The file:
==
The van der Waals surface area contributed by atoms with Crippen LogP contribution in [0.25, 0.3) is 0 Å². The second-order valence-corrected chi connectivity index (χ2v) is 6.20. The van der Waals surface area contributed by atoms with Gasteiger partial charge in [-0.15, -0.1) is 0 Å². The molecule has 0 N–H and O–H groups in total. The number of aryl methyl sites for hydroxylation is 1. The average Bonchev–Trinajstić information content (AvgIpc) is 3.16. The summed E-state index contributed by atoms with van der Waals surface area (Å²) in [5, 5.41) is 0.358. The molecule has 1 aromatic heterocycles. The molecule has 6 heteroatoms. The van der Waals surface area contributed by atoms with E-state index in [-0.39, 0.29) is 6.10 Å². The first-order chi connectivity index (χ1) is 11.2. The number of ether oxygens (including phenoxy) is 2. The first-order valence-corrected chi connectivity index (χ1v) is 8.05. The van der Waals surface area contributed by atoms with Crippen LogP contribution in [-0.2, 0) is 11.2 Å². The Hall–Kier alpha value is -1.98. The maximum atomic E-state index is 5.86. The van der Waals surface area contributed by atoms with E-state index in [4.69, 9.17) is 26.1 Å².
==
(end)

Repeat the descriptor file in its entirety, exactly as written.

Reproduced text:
The van der Waals surface area contributed by atoms with Crippen LogP contribution in [0.25, 0.3) is 0 Å². The second-order valence-corrected chi connectivity index (χ2v) is 6.20. The van der Waals surface area contributed by atoms with Gasteiger partial charge in [-0.15, -0.1) is 0 Å². The molecule has 0 N–H and O–H groups in total. The number of aryl methyl sites for hydroxylation is 1. The average Bonchev–Trinajstić information content (AvgIpc) is 3.16. The summed E-state index contributed by atoms with van der Waals surface area (Å²) in [5, 5.41) is 0.358. The molecule has 1 aromatic heterocycles. The molecule has 6 heteroatoms. The van der Waals surface area contributed by atoms with E-state index in [-0.39, 0.29) is 6.10 Å². The first-order chi connectivity index (χ1) is 11.2. The number of ether oxygens (including phenoxy) is 2. The first-order valence-corrected chi connectivity index (χ1v) is 8.05. The van der Waals surface area contributed by atoms with Crippen LogP contribution in [-0.2, 0) is 11.2 Å². The Hall–Kier alpha value is -1.98. The maximum atomic E-state index is 5.86. The van der Waals surface area contributed by atoms with E-state index in [4.69, 9.17) is 26.1 Å².